Foratom, the European nuclear trade body, commenting on the European Commission’s ‘Clean Energy for All Europeans’ plan, says the EU’s aim to decarbonise the economy by over 80% by 2050 cannot be achieved without nuclear power. ‘Nuclear energy accounts for half of the low-CO2 base-load electricity currently generated in the EU. It provides reliable low-CO2 base-load electricity and can provide the flexibility of dispatch required to balance the increasing share of intermittent energy sources, hence continuing to contribute to security of supply.’ It wants an end to preferential treatment and ‘priority dispatch’ rules for renewables. They are not alone in pressing the case for nuclear. The World Nuclear Association is looking to an extra 1000 GW of nuclear capacity globally by 2050, while a Global Nexus Initiative report says it will be extremely hard, if not impossible, to meet the Paris COP21 climate goals ‘without a significant contribution from nuclear power’- globally 4000 GW will be needed by 2100. Given the somewhat constrained situation facing the nuclear industry at present, stuck at around a 11% global contribution while renewables roar ahead to 24% and beyond, with prices continually falling, is there any reality in these nuclear ambitions? With a range of renewables accelerating ahead globally, and their costs falling fast, perhaps it’s time to move on.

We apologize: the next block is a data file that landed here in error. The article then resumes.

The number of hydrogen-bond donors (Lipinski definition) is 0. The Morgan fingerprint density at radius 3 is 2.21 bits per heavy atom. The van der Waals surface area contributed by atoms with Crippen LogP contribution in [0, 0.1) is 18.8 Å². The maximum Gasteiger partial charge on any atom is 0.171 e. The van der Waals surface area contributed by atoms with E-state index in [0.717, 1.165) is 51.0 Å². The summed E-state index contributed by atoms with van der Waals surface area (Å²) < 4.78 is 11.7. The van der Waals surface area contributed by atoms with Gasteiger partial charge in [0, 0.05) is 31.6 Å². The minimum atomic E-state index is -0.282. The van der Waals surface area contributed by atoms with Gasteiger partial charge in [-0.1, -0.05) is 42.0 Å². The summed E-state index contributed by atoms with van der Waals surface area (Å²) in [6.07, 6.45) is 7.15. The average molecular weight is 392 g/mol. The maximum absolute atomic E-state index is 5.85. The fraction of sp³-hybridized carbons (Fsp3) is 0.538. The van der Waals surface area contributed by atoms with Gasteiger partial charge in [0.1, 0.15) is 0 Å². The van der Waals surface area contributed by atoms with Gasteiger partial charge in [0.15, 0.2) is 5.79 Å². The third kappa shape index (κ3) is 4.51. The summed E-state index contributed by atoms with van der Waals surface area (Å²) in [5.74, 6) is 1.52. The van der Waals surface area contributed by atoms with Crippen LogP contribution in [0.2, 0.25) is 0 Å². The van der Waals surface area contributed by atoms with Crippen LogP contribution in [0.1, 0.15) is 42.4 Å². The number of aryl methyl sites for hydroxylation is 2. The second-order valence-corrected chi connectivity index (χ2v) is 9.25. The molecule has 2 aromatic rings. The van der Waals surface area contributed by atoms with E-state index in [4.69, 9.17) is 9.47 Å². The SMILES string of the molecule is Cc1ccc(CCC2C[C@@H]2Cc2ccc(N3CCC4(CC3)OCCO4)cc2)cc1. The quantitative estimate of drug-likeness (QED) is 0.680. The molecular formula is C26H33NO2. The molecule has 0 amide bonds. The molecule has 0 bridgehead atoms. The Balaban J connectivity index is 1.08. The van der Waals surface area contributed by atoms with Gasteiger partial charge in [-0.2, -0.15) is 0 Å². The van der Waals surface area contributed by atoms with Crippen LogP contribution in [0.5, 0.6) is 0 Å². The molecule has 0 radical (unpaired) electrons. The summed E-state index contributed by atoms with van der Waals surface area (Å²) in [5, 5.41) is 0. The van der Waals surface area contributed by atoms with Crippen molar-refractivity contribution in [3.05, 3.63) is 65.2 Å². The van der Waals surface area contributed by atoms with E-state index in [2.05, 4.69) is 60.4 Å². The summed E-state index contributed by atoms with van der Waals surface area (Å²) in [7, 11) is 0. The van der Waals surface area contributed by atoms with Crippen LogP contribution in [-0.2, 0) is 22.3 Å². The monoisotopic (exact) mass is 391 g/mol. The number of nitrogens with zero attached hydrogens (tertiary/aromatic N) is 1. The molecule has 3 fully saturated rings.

Environmental Research Web 3rd Feb 2018 read more »
The Energy Technologies Institute (ETI) says that ‘New nuclear plants can form a major part of an affordable low carbon transition in the UK with potential roles for both large nuclear and small modular reactors’. However, while Small Modular Reactors ‘could be cost-effective’, more work was needed on them, and it said that its ‘evidence base on energy system planning indicates the best way forward is for the UK to seek to secure the delivery of a programme of contemporary large GW light water reactors’. Although it warns that ‘an inability to “get match fit” and demonstrate cost reductions will result in other options – such as renewables – becoming more prevalent in a future UK energy system.’ Globally, nuclear power is in retreat. It makes you wonder why the UK amongst others is still clinging on to nuclear… Some say, with no other explanation seemingly available, it’s just to keep the technical capacity alive, since that’s needed for the nuclear weapons and the nuclear submarine programme: Surely it can’t be as simple as that? Even in the allegedly more pro-nuclear UK, current BEIS polling suggests that only around 35% support nuclear power and a YouGov poll found that 62% of respondents would be unhappy living within five miles of a Small Modular Reactor.
Renew Extra 1st Feb 2018 read more »